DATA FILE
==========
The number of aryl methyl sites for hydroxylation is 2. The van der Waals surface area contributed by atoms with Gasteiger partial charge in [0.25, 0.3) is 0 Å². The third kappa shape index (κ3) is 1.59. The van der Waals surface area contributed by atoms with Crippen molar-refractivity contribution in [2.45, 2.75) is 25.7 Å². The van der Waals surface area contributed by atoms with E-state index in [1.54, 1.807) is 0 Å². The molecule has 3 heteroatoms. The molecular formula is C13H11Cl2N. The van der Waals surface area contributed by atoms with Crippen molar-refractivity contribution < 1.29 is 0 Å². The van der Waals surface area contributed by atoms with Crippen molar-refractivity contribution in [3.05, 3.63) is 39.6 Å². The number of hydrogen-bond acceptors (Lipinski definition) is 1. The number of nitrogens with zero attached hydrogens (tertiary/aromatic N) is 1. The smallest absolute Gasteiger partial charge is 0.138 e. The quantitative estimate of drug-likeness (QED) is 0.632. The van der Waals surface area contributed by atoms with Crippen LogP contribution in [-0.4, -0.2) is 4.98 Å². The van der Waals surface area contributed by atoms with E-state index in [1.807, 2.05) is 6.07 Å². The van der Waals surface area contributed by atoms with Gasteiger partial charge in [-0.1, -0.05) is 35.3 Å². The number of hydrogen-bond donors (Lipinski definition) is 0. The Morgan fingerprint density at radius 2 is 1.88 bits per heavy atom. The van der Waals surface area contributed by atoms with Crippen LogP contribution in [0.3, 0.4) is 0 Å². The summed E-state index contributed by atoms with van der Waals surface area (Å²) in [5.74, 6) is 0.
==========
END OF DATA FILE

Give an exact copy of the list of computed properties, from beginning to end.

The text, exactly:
The number of aryl methyl sites for hydroxylation is 2. The van der Waals surface area contributed by atoms with Gasteiger partial charge in [0.25, 0.3) is 0 Å². The third kappa shape index (κ3) is 1.59. The van der Waals surface area contributed by atoms with Crippen molar-refractivity contribution in [2.45, 2.75) is 25.7 Å². The van der Waals surface area contributed by atoms with E-state index in [1.54, 1.807) is 0 Å². The molecule has 3 heteroatoms. The molecular formula is C13H11Cl2N. The van der Waals surface area contributed by atoms with Crippen molar-refractivity contribution < 1.29 is 0 Å². The van der Waals surface area contributed by atoms with Crippen molar-refractivity contribution in [3.05, 3.63) is 39.6 Å². The number of hydrogen-bond acceptors (Lipinski definition) is 1. The number of nitrogens with zero attached hydrogens (tertiary/aromatic N) is 1. The smallest absolute Gasteiger partial charge is 0.138 e. The quantitative estimate of drug-likeness (QED) is 0.632. The van der Waals surface area contributed by atoms with Crippen LogP contribution in [-0.4, -0.2) is 4.98 Å². The van der Waals surface area contributed by atoms with E-state index in [1.807, 2.05) is 6.07 Å². The van der Waals surface area contributed by atoms with Gasteiger partial charge in [-0.1, -0.05) is 35.3 Å². The number of hydrogen-bond donors (Lipinski definition) is 0. The Morgan fingerprint density at radius 2 is 1.88 bits per heavy atom. The van der Waals surface area contributed by atoms with Crippen LogP contribution in [0.3, 0.4) is 0 Å². The summed E-state index contributed by atoms with van der Waals surface area (Å²) in [5.74, 6) is 0.